Inside ‘The Hummingbird Project’ with Pierre Even

Canadian Pierre Even worked as a producer on the recent film The Hummingbird Project with the writer and director Kim Nguyen. Even discusses his relationship with Nguyen and his viewpoint of the film.

ATM: What does a Canadian award mean to you or the Canadian culture?

PE: We have different awards in Canadian. We have the Canadian Screen Awards, which are our national awards. It has nothing to do with in any way with the Oscars. It is a good nod to the crew and people working on the film. It does not have any impact on someone’s career. If you when an award at the Canadian Screen Awards, you have a nice statue, but your film will not do more in business because of this. This is a big change. It is a good nod and something your peers will appreciate, but this is it.

ATM: When helping Kim with the script, what words did you help with in the developmental stage?

PE: As producers, we are the first sounding board for a screenwriter. Kim likes to work on things himself. Then he sends me the stuff written. Very often we are the first reactions to the script. We are very much involved in the process. I try to make comments that will bring Kim’s work further. This is our role. Being able to respect the work of the people you work with and make comments. Acting as a sounding board is the best expression. You have to bring something to the table in making things better.

ATM: How does reasoning work to make something better when it derives from the screenwriter’s point of view?

PE: Over the years we have read and wrote so many scripts. We can read a script. Of course, some of it is subjective in my opinion. I can have some insight into the character arc and how the character reacts to certain things — the way the script is structured. The writer will be so involved in the script that he/she does not see the problem. As an outside reader, I make comments if a character does something that is not in line with what the writer established first. It is not given opinions but trying to get in the writer’s head and help him to see where there are things that can be better.

ATM: How does your role play a factor into the brainstorming process, before the words make it onto the script?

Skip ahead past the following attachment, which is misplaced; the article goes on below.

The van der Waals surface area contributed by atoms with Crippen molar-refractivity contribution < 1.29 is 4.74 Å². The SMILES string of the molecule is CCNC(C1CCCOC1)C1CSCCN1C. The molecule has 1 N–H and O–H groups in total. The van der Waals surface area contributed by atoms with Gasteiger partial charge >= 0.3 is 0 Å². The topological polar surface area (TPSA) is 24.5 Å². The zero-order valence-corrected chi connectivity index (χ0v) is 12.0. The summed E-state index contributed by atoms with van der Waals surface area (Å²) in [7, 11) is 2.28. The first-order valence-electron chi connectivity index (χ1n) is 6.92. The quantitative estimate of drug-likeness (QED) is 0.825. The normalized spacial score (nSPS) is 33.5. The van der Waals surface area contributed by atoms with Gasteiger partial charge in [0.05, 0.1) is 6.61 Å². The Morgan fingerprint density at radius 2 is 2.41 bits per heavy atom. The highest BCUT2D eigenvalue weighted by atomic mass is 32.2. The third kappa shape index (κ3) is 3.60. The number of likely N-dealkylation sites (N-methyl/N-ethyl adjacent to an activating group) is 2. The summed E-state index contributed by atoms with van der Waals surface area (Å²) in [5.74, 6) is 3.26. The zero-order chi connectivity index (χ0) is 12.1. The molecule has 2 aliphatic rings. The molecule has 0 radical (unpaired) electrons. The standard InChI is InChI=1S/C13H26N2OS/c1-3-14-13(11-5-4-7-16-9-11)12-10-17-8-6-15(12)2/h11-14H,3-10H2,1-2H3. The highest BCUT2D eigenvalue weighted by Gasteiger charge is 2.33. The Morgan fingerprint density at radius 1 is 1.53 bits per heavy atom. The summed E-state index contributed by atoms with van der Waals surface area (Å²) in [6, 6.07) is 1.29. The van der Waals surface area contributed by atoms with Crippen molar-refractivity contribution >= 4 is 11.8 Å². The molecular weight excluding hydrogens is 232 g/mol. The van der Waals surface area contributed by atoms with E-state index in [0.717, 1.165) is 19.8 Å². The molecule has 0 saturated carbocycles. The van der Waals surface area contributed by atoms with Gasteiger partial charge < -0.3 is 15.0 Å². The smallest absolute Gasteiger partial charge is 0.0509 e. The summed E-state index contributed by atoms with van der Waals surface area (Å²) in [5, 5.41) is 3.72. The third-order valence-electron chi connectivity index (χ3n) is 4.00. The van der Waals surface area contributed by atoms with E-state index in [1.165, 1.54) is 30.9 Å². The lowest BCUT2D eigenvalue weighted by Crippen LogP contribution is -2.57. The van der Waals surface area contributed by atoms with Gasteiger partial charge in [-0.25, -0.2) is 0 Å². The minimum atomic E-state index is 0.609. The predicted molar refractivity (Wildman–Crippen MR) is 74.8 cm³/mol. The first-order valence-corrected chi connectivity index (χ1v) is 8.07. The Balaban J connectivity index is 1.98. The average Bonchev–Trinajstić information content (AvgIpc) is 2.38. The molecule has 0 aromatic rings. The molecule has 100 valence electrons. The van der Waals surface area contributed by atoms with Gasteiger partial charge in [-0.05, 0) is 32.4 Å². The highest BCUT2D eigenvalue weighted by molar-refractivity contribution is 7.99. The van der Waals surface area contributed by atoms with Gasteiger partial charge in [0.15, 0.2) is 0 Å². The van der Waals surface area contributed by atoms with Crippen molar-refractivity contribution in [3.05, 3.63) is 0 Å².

PE: It depends on the project. Kim sent me a script. This was the first draft. He worked on the script on his own. There was no brainstorming period, and the outline was already done. He sent me 142 pages of script. We came on board during the later stages of this project. It could be different on another project. Someone could give me a two-pager, and we start the process together. We brainstorm and start to bring ideas on how the script develops. I let the writer or director go with their idea. They have a vision of what they want to do. My job is to help them put this vision on paper then to screen. Not to bring it somewhere else.

ATM: How does your role contribute to the location picking during the ‘on paper’ stage?

PE: We decide who we want as the production designer. We sit down to have discussions on this. We talk about the script and the vision. A director will have done some group work with pictures to inspire a team and vision of what he wants to do. We sit down to think about what to do. We have the location managers looking for the locations. “We have a family home. We feel it should be a Victorian house built in the 50s. Where can we find it?” We have discussions with a team of four or five people. We go through the list of locations and talk about what we want for each location. We share ideas of where it should be. We are very much involved in casting. I do not only do home visits. The teams go to visit locations and come back with pictures. We look at it together.

ATM: Where do you see the same elements of how you used your curiosity and imagination at his age in him?

PE: He has always had an imagination that pushes the boundaries. We are in the French providence of Canada. We produce films in French and English. Kim very early on was clear, steady and had the imagination on an international market. When first reading his first script, it was so different than the other people. Over the years, Kim always kept this vision of the world, and it was deep for him. He is much more doing things faster than I did. He shot the film in Congo. No one in the world had decided to shoot a film in Congo. The work we are doing together is pushing his team to take the risk.

ATM: So, his imagination is more perfected than yours was at his age?

PE: Yes.